6. The computer system of claim 2, wherein the privileged virtual machine includes an emulation software module that is notified each time an event is raised by the second processing unit, and the first proxy resource manager is configured to: route a request to register for a first event that is to be raised by the second processing unit to the emulation software module, and transmit a notification from the emulation software module to the first driver when the first event is raised by the second processing unit.

7. The computer system of claim 1, further comprising a display, wherein each of the guest virtual machines includes a display driver configured to render display frames onto the display.

8. The computer system of claim 7, wherein the privileged virtual machine includes an emulation software module that is configured to trap a display command transmitted by a first display driver included within the first guest virtual machine that pertains to rendering a first display frame onto the display.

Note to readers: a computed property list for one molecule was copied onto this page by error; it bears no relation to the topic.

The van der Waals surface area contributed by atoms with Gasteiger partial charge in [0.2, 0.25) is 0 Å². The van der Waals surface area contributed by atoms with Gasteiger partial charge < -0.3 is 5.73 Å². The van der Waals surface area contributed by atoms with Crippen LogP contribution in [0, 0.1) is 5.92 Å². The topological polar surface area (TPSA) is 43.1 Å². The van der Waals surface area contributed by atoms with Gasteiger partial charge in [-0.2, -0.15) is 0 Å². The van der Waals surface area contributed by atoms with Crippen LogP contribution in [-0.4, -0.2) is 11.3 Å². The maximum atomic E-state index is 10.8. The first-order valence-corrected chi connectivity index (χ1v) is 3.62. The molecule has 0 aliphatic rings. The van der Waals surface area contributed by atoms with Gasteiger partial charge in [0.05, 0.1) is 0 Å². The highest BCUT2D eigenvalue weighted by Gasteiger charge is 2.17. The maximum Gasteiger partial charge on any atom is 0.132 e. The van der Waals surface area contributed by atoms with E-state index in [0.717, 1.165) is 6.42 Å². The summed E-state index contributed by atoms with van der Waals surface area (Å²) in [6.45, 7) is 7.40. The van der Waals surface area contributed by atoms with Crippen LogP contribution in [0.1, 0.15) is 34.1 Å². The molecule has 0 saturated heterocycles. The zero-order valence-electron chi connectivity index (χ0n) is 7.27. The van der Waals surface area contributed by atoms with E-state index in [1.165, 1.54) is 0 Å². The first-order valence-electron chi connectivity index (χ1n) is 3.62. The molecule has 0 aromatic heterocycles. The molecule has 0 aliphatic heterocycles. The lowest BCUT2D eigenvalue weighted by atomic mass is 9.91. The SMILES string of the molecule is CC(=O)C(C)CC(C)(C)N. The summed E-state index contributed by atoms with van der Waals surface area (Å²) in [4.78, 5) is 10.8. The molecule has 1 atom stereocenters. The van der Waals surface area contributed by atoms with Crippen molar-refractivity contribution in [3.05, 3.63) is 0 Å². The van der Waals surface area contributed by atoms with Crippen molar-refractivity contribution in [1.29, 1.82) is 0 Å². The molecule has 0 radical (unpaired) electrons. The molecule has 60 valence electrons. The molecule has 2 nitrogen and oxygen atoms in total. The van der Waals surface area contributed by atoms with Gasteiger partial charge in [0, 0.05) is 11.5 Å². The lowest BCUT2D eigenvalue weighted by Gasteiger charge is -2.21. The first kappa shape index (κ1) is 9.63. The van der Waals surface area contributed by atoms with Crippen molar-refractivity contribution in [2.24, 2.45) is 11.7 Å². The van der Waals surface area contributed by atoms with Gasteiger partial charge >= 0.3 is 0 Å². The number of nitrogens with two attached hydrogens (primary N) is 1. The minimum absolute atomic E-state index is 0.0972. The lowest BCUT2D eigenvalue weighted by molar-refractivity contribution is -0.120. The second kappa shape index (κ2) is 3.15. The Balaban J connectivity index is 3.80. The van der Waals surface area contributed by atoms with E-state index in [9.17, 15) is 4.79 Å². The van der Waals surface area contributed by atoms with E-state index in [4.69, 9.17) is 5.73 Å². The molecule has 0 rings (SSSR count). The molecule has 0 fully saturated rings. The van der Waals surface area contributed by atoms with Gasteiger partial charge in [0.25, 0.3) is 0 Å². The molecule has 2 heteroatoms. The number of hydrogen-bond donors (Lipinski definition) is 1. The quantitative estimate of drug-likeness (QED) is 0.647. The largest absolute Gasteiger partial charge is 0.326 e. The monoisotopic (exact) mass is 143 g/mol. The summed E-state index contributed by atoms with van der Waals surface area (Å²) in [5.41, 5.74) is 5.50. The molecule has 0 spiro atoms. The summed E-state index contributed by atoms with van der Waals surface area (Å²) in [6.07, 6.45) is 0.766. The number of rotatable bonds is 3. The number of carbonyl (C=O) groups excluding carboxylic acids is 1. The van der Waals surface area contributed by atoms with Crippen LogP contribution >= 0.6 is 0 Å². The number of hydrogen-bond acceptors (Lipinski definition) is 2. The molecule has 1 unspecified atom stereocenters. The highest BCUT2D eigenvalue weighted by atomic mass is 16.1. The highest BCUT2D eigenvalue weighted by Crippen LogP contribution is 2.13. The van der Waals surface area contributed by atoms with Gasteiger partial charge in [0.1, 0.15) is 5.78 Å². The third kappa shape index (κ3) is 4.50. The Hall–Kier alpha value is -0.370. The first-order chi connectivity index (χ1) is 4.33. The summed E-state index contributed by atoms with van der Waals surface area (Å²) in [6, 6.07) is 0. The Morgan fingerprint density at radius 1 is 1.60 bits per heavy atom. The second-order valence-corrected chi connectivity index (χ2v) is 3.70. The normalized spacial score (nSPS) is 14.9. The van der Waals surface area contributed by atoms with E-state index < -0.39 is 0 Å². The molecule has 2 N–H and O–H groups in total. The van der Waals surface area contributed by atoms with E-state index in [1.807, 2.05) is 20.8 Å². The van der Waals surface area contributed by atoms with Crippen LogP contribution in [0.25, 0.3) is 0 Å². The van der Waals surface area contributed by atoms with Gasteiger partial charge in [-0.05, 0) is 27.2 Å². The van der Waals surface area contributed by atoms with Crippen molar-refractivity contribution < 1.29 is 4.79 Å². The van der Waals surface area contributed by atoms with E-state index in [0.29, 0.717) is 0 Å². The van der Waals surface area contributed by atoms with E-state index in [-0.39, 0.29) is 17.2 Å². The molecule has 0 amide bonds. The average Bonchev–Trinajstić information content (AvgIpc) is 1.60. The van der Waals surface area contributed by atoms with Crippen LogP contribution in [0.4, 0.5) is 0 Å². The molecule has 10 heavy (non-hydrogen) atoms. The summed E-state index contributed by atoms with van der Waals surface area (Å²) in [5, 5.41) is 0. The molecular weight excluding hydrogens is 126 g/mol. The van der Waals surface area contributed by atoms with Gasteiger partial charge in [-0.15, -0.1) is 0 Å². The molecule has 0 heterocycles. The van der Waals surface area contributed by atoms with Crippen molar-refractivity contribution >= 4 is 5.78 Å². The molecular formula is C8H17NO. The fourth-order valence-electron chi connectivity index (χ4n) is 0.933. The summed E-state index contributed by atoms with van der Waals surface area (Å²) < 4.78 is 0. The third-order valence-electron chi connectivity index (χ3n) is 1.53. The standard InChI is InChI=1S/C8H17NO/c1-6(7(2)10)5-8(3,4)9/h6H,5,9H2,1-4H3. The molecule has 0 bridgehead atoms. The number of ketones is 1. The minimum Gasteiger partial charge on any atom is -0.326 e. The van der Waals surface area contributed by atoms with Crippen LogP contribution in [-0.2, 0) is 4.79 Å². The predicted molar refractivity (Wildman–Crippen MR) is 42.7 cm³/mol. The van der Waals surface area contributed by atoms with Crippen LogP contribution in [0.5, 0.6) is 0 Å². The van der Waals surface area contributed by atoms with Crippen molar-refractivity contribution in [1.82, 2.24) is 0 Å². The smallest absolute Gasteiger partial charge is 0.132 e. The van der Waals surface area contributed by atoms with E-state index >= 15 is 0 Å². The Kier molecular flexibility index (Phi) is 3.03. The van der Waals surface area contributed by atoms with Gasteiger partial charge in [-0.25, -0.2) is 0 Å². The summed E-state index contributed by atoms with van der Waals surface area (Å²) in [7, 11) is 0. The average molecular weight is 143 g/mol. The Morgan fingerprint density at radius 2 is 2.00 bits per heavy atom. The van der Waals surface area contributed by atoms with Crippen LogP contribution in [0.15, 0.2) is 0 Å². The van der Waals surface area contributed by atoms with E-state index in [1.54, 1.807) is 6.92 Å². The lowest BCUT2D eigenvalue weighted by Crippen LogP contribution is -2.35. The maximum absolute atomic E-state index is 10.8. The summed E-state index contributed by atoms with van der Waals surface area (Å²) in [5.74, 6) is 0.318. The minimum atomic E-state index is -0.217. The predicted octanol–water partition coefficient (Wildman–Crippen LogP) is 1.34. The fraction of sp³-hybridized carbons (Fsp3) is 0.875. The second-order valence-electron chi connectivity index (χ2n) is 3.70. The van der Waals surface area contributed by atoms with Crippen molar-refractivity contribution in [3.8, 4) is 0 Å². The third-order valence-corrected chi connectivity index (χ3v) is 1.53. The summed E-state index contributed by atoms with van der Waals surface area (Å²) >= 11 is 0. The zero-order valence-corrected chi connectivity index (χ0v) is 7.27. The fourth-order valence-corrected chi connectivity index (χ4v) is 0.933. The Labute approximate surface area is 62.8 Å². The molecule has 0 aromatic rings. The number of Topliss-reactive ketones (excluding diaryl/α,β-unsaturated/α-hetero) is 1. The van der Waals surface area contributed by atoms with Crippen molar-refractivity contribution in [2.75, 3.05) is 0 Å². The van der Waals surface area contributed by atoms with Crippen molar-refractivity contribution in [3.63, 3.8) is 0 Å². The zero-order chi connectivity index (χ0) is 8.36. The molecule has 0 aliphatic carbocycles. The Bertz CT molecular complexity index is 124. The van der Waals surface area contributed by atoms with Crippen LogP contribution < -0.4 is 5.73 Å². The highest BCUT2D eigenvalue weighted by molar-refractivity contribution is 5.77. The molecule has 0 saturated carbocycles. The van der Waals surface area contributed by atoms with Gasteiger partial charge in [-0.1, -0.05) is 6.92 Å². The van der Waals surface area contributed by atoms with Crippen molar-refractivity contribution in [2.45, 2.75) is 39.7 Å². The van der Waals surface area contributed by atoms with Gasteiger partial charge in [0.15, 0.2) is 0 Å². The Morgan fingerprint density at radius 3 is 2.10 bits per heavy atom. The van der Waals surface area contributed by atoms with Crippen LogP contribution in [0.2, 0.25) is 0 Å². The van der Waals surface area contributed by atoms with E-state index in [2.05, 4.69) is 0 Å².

9. The computer system of claim 8, wherein the emulation software module is further configured to translate the display command into a different display command for rendering the first display frame in a portion of the display device allocated to the first guest virtual machine.

10. The computer system of claim 2, wherein the privileged virtual machine includes an emulation software module that is notified by the second processing unit each time a fault associated with any of the channels included in the plurality of channels occurs.

11. The computer system of claim 10, wherein the first proxy resource manager is configured to receive a notification from the emulation software module when a fault associated with a first channel included in the first set of channels occurs and to transmit the notification to the first driver.